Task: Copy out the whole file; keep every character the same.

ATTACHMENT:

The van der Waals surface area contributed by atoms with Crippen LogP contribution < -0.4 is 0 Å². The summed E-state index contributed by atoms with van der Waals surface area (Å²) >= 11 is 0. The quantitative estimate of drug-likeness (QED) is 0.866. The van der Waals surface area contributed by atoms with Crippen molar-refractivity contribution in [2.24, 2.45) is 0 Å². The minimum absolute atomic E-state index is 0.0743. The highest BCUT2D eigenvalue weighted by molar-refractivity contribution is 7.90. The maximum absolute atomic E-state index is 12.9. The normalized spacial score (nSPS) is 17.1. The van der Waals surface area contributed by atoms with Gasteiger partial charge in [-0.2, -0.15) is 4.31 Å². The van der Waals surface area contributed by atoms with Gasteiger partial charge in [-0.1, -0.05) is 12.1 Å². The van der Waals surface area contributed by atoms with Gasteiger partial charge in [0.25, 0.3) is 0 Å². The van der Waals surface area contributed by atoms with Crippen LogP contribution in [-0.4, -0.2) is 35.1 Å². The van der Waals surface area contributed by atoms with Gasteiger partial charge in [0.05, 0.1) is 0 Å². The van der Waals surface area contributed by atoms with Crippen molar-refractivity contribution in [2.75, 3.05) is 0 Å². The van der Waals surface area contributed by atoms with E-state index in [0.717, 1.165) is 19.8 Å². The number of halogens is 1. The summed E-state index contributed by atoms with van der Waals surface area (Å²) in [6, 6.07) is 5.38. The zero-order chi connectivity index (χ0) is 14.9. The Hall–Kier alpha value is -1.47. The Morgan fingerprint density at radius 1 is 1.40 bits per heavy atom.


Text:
The van der Waals surface area contributed by atoms with Crippen LogP contribution < -0.4 is 0 Å². The summed E-state index contributed by atoms with van der Waals surface area (Å²) >= 11 is 0. The quantitative estimate of drug-likeness (QED) is 0.866. The van der Waals surface area contributed by atoms with Crippen molar-refractivity contribution in [2.24, 2.45) is 0 Å². The minimum absolute atomic E-state index is 0.0743. The highest BCUT2D eigenvalue weighted by molar-refractivity contribution is 7.90. The maximum absolute atomic E-state index is 12.9. The normalized spacial score (nSPS) is 17.1. The van der Waals surface area contributed by atoms with Gasteiger partial charge in [-0.2, -0.15) is 4.31 Å². The van der Waals surface area contributed by atoms with Gasteiger partial charge in [-0.1, -0.05) is 12.1 Å². The van der Waals surface area contributed by atoms with Gasteiger partial charge in [0.25, 0.3) is 0 Å². The van der Waals surface area contributed by atoms with Crippen LogP contribution in [-0.4, -0.2) is 35.1 Å². The van der Waals surface area contributed by atoms with Gasteiger partial charge in [0.05, 0.1) is 0 Å². The van der Waals surface area contributed by atoms with Crippen molar-refractivity contribution in [2.75, 3.05) is 0 Å². The van der Waals surface area contributed by atoms with E-state index in [0.717, 1.165) is 19.8 Å². The number of halogens is 1. The summed E-state index contributed by atoms with van der Waals surface area (Å²) in [6, 6.07) is 5.38. The zero-order chi connectivity index (χ0) is 14.9. The Hall–Kier alpha value is -1.47. The Morgan fingerprint density at radius 1 is 1.40 bits per heavy atom.